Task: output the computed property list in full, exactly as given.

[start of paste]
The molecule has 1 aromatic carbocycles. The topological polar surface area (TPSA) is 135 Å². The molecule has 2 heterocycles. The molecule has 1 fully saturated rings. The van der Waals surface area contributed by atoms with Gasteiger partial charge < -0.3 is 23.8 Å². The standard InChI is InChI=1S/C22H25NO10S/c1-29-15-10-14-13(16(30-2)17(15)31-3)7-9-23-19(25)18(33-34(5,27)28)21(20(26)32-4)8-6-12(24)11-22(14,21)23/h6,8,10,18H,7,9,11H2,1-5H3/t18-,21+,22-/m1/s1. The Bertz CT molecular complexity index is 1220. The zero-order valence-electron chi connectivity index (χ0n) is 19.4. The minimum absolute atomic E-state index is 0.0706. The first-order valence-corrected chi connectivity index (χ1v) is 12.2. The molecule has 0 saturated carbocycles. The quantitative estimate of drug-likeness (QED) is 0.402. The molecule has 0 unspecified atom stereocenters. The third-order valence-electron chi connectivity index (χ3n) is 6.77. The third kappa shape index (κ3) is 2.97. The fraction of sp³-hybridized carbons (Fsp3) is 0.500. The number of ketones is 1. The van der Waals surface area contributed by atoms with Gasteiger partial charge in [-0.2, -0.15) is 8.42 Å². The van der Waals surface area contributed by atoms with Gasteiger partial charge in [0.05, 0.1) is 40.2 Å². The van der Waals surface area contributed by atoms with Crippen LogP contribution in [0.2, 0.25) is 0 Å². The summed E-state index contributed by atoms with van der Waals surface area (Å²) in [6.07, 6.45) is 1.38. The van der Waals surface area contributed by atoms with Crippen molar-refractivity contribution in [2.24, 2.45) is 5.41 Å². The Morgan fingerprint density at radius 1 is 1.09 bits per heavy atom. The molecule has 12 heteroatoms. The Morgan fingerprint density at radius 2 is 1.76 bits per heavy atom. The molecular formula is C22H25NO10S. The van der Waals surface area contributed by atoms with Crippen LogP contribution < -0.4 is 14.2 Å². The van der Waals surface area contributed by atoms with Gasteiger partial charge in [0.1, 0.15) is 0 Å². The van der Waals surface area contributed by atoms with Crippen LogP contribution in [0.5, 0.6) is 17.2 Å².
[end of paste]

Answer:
The molecule has 1 aromatic carbocycles. The topological polar surface area (TPSA) is 135 Å². The molecule has 2 heterocycles. The molecule has 1 fully saturated rings. The van der Waals surface area contributed by atoms with Gasteiger partial charge < -0.3 is 23.8 Å². The standard InChI is InChI=1S/C22H25NO10S/c1-29-15-10-14-13(16(30-2)17(15)31-3)7-9-23-19(25)18(33-34(5,27)28)21(20(26)32-4)8-6-12(24)11-22(14,21)23/h6,8,10,18H,7,9,11H2,1-5H3/t18-,21+,22-/m1/s1. The Bertz CT molecular complexity index is 1220. The zero-order valence-electron chi connectivity index (χ0n) is 19.4. The minimum absolute atomic E-state index is 0.0706. The first-order valence-corrected chi connectivity index (χ1v) is 12.2. The molecule has 0 saturated carbocycles. The quantitative estimate of drug-likeness (QED) is 0.402. The molecule has 0 unspecified atom stereocenters. The third-order valence-electron chi connectivity index (χ3n) is 6.77. The third kappa shape index (κ3) is 2.97. The fraction of sp³-hybridized carbons (Fsp3) is 0.500. The number of ketones is 1. The van der Waals surface area contributed by atoms with Gasteiger partial charge in [-0.2, -0.15) is 8.42 Å². The van der Waals surface area contributed by atoms with Gasteiger partial charge in [0.05, 0.1) is 40.2 Å². The van der Waals surface area contributed by atoms with Crippen LogP contribution in [0.2, 0.25) is 0 Å². The summed E-state index contributed by atoms with van der Waals surface area (Å²) in [6.07, 6.45) is 1.38. The van der Waals surface area contributed by atoms with Crippen molar-refractivity contribution in [2.24, 2.45) is 5.41 Å². The Morgan fingerprint density at radius 1 is 1.09 bits per heavy atom. The molecule has 12 heteroatoms. The Morgan fingerprint density at radius 2 is 1.76 bits per heavy atom. The molecular formula is C22H25NO10S. The van der Waals surface area contributed by atoms with Crippen LogP contribution < -0.4 is 14.2 Å². The van der Waals surface area contributed by atoms with Gasteiger partial charge in [0.1, 0.15) is 0 Å². The van der Waals surface area contributed by atoms with Crippen LogP contribution in [0.5, 0.6) is 17.2 Å².